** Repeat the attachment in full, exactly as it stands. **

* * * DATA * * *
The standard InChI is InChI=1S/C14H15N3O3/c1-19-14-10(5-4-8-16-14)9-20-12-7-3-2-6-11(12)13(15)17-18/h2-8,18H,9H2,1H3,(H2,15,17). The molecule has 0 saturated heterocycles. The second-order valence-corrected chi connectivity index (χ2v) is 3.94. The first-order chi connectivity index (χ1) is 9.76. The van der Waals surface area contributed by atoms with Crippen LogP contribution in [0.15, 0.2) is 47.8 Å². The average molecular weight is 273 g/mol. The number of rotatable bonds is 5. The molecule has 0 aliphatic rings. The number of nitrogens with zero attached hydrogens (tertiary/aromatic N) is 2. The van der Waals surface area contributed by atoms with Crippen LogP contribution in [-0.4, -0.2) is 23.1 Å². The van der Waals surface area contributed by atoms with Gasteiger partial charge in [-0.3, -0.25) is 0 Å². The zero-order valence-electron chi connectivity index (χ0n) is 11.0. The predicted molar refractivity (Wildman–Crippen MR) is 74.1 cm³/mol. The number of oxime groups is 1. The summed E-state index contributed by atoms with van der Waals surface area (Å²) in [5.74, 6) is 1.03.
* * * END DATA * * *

The standard InChI is InChI=1S/C14H15N3O3/c1-19-14-10(5-4-8-16-14)9-20-12-7-3-2-6-11(12)13(15)17-18/h2-8,18H,9H2,1H3,(H2,15,17). The molecule has 0 saturated heterocycles. The second-order valence-corrected chi connectivity index (χ2v) is 3.94. The first-order chi connectivity index (χ1) is 9.76. The van der Waals surface area contributed by atoms with Crippen LogP contribution in [0.15, 0.2) is 47.8 Å². The average molecular weight is 273 g/mol. The number of rotatable bonds is 5. The molecule has 0 aliphatic rings. The number of nitrogens with zero attached hydrogens (tertiary/aromatic N) is 2. The van der Waals surface area contributed by atoms with Crippen LogP contribution in [-0.4, -0.2) is 23.1 Å². The van der Waals surface area contributed by atoms with Gasteiger partial charge in [-0.3, -0.25) is 0 Å². The zero-order valence-electron chi connectivity index (χ0n) is 11.0. The predicted molar refractivity (Wildman–Crippen MR) is 74.1 cm³/mol. The number of oxime groups is 1. The summed E-state index contributed by atoms with van der Waals surface area (Å²) in [5.74, 6) is 1.03.